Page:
Sometimes rainy days make me think of being a kid stuck in the house with NOTHING to do. Actually, this isn’t true – I relished the idea of being able to sit around and read or play board games. But sometimes even that would get old, so I would pull out a deck of cards and endeavour to make the tallest house of cards that I could.
Handling cards and arranging them into a tower is an art. You had to ensure that the base wasn’t too slippery (carpet worked well) and you had to use really worn cards…preferably sticky from overuse (yeah…gross, I know).
Then you started building layer by layer until you got to the point where you literally had to hold your breath as you placed each card. And heaven help the idiot that inadvertently created air movement within a 2 metre radius of the structure.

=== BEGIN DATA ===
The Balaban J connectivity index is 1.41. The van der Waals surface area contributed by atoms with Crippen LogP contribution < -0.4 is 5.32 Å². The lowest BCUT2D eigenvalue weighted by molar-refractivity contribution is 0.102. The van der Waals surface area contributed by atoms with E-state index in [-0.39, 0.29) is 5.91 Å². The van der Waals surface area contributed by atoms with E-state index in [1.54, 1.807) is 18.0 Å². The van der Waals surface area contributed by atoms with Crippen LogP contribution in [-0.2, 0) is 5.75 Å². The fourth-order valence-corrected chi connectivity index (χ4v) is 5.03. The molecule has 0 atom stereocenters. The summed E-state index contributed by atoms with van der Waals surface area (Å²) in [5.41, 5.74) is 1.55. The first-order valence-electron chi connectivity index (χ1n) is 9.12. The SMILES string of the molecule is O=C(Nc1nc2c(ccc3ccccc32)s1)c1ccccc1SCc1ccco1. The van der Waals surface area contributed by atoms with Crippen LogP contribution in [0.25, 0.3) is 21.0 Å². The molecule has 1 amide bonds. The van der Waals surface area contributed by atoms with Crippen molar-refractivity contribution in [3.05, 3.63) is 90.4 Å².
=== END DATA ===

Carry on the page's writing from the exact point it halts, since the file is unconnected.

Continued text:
At some point a card would give in the middle layer and I would try to reposition it or remove it without affecting the overall structure. And you could get away with this with one or two cards, but beyond that the house of cards became too unstable and collapsed, leaving you with a pile of cards to clean up.
So yesterday I found myself across the desk from a colleague staring at a new proposed org chart and it hit me that this org chart had a striking resemblance to a house of cards. And it struck me that the management team was playing a similar game…adding layers and forbidding anyone from coming near the table.
Now, I may only be in HR; however, I understand operational needs, but more importantly I understand consequences. And the reality is that you can only re-position, remove, and restrict so much before you weaken the structure.
Because despite being really worn (and potentially sticky) these are people, not cards. And 52 pick-up is not the same game when you have to consider legal, termination, and severance.